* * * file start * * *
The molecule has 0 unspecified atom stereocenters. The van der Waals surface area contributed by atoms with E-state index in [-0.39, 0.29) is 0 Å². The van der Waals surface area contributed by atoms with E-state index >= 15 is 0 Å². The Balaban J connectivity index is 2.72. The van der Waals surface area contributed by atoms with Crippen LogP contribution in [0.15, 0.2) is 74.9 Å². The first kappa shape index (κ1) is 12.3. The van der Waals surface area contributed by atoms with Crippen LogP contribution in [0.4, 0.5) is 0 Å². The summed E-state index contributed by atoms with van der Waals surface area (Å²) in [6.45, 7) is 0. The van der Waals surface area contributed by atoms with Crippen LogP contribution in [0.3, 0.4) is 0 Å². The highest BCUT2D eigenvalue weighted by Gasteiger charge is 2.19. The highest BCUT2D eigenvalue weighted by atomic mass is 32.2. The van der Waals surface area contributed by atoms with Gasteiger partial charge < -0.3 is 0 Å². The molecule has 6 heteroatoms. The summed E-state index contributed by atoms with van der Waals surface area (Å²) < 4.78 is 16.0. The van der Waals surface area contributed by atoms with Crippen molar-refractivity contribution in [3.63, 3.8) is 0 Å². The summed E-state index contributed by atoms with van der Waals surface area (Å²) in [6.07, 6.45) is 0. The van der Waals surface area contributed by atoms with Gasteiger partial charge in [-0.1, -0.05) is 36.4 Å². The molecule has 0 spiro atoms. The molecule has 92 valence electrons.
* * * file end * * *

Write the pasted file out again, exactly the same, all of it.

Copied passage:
The molecule has 0 unspecified atom stereocenters. The van der Waals surface area contributed by atoms with E-state index in [-0.39, 0.29) is 0 Å². The van der Waals surface area contributed by atoms with E-state index >= 15 is 0 Å². The Balaban J connectivity index is 2.72. The van der Waals surface area contributed by atoms with Crippen LogP contribution in [0.15, 0.2) is 74.9 Å². The first kappa shape index (κ1) is 12.3. The van der Waals surface area contributed by atoms with Crippen LogP contribution in [0.4, 0.5) is 0 Å². The summed E-state index contributed by atoms with van der Waals surface area (Å²) in [6.45, 7) is 0. The van der Waals surface area contributed by atoms with Crippen LogP contribution in [0.3, 0.4) is 0 Å². The highest BCUT2D eigenvalue weighted by Gasteiger charge is 2.19. The highest BCUT2D eigenvalue weighted by atomic mass is 32.2. The van der Waals surface area contributed by atoms with Gasteiger partial charge < -0.3 is 0 Å². The molecule has 6 heteroatoms. The summed E-state index contributed by atoms with van der Waals surface area (Å²) < 4.78 is 16.0. The van der Waals surface area contributed by atoms with Crippen molar-refractivity contribution in [3.63, 3.8) is 0 Å². The summed E-state index contributed by atoms with van der Waals surface area (Å²) in [6.07, 6.45) is 0. The van der Waals surface area contributed by atoms with Gasteiger partial charge in [-0.1, -0.05) is 36.4 Å². The molecule has 0 spiro atoms. The molecule has 92 valence electrons.